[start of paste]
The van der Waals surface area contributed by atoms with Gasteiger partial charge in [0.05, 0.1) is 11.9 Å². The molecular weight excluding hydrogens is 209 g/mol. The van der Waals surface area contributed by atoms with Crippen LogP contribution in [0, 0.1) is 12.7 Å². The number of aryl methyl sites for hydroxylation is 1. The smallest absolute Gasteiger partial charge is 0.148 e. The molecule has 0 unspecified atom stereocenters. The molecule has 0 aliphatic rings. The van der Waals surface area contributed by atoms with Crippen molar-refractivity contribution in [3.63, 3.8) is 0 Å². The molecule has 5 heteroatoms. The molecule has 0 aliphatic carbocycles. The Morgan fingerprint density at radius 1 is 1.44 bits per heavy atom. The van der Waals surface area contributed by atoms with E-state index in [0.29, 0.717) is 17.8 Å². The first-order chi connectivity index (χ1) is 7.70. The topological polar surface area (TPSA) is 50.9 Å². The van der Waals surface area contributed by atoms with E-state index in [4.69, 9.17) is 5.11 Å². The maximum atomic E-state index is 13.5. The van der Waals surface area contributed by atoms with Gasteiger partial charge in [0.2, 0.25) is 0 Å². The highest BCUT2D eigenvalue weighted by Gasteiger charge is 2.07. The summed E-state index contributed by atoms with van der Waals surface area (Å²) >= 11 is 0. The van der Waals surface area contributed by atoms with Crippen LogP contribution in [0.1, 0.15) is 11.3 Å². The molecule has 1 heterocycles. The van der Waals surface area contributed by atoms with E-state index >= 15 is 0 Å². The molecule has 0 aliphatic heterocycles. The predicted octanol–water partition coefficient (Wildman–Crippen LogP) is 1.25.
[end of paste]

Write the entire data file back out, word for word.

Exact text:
The van der Waals surface area contributed by atoms with Gasteiger partial charge in [0.05, 0.1) is 11.9 Å². The molecular weight excluding hydrogens is 209 g/mol. The van der Waals surface area contributed by atoms with Crippen LogP contribution in [0, 0.1) is 12.7 Å². The number of aryl methyl sites for hydroxylation is 1. The smallest absolute Gasteiger partial charge is 0.148 e. The molecule has 0 unspecified atom stereocenters. The molecule has 0 aliphatic rings. The van der Waals surface area contributed by atoms with Crippen molar-refractivity contribution in [3.63, 3.8) is 0 Å². The molecule has 5 heteroatoms. The molecule has 0 aliphatic carbocycles. The Morgan fingerprint density at radius 1 is 1.44 bits per heavy atom. The van der Waals surface area contributed by atoms with E-state index in [0.29, 0.717) is 17.8 Å². The first-order chi connectivity index (χ1) is 7.70. The topological polar surface area (TPSA) is 50.9 Å². The van der Waals surface area contributed by atoms with E-state index in [4.69, 9.17) is 5.11 Å². The maximum atomic E-state index is 13.5. The van der Waals surface area contributed by atoms with Gasteiger partial charge in [0.2, 0.25) is 0 Å². The highest BCUT2D eigenvalue weighted by Gasteiger charge is 2.07. The summed E-state index contributed by atoms with van der Waals surface area (Å²) >= 11 is 0. The van der Waals surface area contributed by atoms with Crippen LogP contribution in [0.1, 0.15) is 11.3 Å². The molecule has 1 heterocycles. The van der Waals surface area contributed by atoms with E-state index >= 15 is 0 Å². The molecule has 0 aliphatic heterocycles. The predicted octanol–water partition coefficient (Wildman–Crippen LogP) is 1.25.